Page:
Unzipping my tent to a chilly February morning in Badlands National Park, I found a sky covered with clouds. I had come to the Badlands to photograph the full moon rising and setting over the jagged Badlands formations. With the dense clouds, it didn't look like I'd get a picture I wanted. Just before the moon set, a sliver of sky broke through the clouds above the formation I had scouted the day before. A moon pillar, a type of atmospheric phenomena created by ice crystals, jetted out from the clouds toward the ground. While not the moonset, I knew I had the picture I wanted. I shot the picture at 135mm on my Nikon 70-200mm ƒ/2.8 VR and my D800. One of the reasons why I love winter in the Badlands and a reason why I teach an early winter workshop there is that few people visit in the winter. In the summer, you'd share a full campground, and the scenic waysides overlooking the otherworldly landscape feel crowded. In the winter, you have the park to yourself, save a few park rangers and herds of mule deer, bison and bighorn sheep.


Castle Trail

Castle Trail
My boots slid on mud hidden under the dried and cracked surface of a Badlands formation while I balanced precariously on the side of a steep drop-off. For a second, I thought, "This isn't going to be a fun fall." But, then, I caught my balance. I waited in the bitter cold on the side of that formation, entranced by the seemingly endless views, until the sky turned the same orange color as the 30-million-year-old mud I stood on. To make the shot, I used a Nikon D800 and a Nikon 24-120mm ƒ/4 VR lens at 48mm. To balance the exposure between the sky and the ground, I used a 3-stop Singh-Ray Daryl Benson Reverse Graduated Filter stacked with a 2-stop soft Galen Rowell Graduated Neutral-Density Filter. Because the contrast between the sky and ground is so great in the Badlands, I recommend bringing a full set of ND grads. Make sure to bring warm-weather clothing along with your down parka. The day after I took this shot in March, the daytime temperature reached the 60s. On a first visit, drive the Badlands Loop Road, the main route through the park, but if the ground is frozen or dry, make sure to hike into the formations. My favorite hike is a one-way trip from the Door and Window area to Saddle Pass along the Castle Trail. During the summer months, the light can be harsh in the midday, but winter months offer all-day golden hour light.

Shenandoah National Park, Virginia
JW Johnston

www.jwjohnston.com


South River Falls

South River Falls
In the case of Shenandoah National Park's South River Falls, greater effort can yield greater reward. The park's third-highest waterfall can be stunning. An easy one-and-a-third-mile, downhill walk from the trailhead takes you to an overlook with a good view, from a distance. But if you literally go the extra mile, you can get to the South River Falls base. So I stayed on the trail, turned right onto a fire road, and took a narrow, rocky and sometimes steep path, climbing over and crawling under fallen trees. As the path opened up, before me was a breathtaking 83 feet of cascading water and craggy rock. Going to the base transforms an easy hike into a moderately difficult one. A two-and-a-half-mile round-trip hike becomes four-and-a-half miles, with an estimated 1,300-foot total climb. Set aside the whole day. Take a lunch, plenty of water, a hiking pole and wear good hiking boots. It helps if you're in good shape. And, remember, wet rock is slippery. My equipment for this August 1997 photograph was a Toyo 45AII, Schneider 90mm lens, 81A polarizer and Kodak E100S film.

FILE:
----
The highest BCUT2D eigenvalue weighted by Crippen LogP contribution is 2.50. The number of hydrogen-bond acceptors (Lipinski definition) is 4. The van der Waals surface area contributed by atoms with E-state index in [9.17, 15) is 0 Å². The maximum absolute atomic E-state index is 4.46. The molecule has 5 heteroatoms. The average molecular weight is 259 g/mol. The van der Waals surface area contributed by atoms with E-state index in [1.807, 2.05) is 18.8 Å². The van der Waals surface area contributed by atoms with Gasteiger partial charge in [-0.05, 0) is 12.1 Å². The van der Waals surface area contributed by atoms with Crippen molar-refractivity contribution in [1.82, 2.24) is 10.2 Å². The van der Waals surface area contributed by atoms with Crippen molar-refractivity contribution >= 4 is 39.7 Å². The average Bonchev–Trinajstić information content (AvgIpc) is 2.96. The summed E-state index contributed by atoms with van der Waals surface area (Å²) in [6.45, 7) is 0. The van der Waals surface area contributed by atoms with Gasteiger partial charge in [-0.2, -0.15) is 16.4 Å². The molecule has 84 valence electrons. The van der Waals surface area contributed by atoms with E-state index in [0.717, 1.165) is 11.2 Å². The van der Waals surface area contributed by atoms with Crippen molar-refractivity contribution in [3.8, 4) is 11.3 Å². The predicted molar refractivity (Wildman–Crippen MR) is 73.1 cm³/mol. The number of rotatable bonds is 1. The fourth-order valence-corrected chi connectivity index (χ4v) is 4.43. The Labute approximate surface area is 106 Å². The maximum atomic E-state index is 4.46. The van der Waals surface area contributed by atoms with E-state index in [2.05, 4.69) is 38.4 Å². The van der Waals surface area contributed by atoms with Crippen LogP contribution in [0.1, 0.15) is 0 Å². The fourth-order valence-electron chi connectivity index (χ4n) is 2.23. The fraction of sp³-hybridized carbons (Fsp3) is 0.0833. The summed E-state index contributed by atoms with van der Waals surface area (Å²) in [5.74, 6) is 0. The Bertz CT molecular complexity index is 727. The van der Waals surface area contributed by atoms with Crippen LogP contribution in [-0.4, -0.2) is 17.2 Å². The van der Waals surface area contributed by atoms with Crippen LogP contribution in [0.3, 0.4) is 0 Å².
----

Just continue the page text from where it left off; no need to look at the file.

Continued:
Everglades National Park, Florida
Constance Mier

www.constancemierphotography.com


Great White Egret

Great White Egret
From November to April, the Everglades is one of the most popular locations for bird photography. From May to October, the mosquitoes and heat are intolerable to most, and several migrating birds don't reside in the Everglades. For the adventurous wildlife photographer, however, summer in the Everglades can be rewarding. As an example, shown here is a nesting great white egret flying back to its nest (handheld Sony a77v camera and 70-400mm F4-5.6 G SSM Sony lens). It's one of the many species of birds that live in the Everglades year-round. I captured this image while in my canoe on Chokoloskee Bay. Wading birds are out in the open in large shallow bays, so a canoe or kayak is the best way to access them. During early-morning hours, you can avoid the mosquitoes, heat and frequent afternoon storms. On the northern end of the park, you can access Chokoloskee Bay and the gulf waters from the Gulf Coast Visitor Center. In addition, wading birds can be found in great numbers during low-tide conditions on Florida Bay, accessed from the Flamingo Visitor Center located on the southern end of the park. If you're lucky, you may spot an American crocodile in the water.


Storm Clouds

Storm Clouds
Everglades National Park is a unique combination of freshwater marshes, coastal prairies and mangrove swamps. It has two seasons, wet and dry. Summer brings much rain, which makes it the most rewarding and yet most challenging time to photograph the Everglades. For many, the relentless heat and mosquitoes are intolerable. But, if you can manage these, you'll be rewarded with beautiful scenes, and most of these will be accessible to you within a short walk from your motor vehicle. The Everglades doesn't have lofty peaks, mighty glaciers, or rushing streams, but it has an amazing summer sky that fills with dramatic storm clouds in the afternoon, spreading wide over the low-profile landscape. In the image, dark clouds offer a rainbow to accompany the frontlit saltwort prairie (handheld, Sony a77v, DT 16-50mm F2.8 SSM Sony lens). Along the Ingraham Highway, a 38-mile paved road through the park, you can choose from a variety of unique landscape subjects, including pine rocklands and dwarf cypress swamp. Pine rocklands are seriously threatened by development outside of the park, so the privilege to photograph these areas is worth the trouble. Bring bug repellent, a mosquito head net, sun screen and water.

Yellowstone National Park, Idaho, Montana, Wyoming
Sandy Sisti

wildatheartimages.photoshelter.com


Sunrise Over Alum Creek

Sunrise Over Alum Creek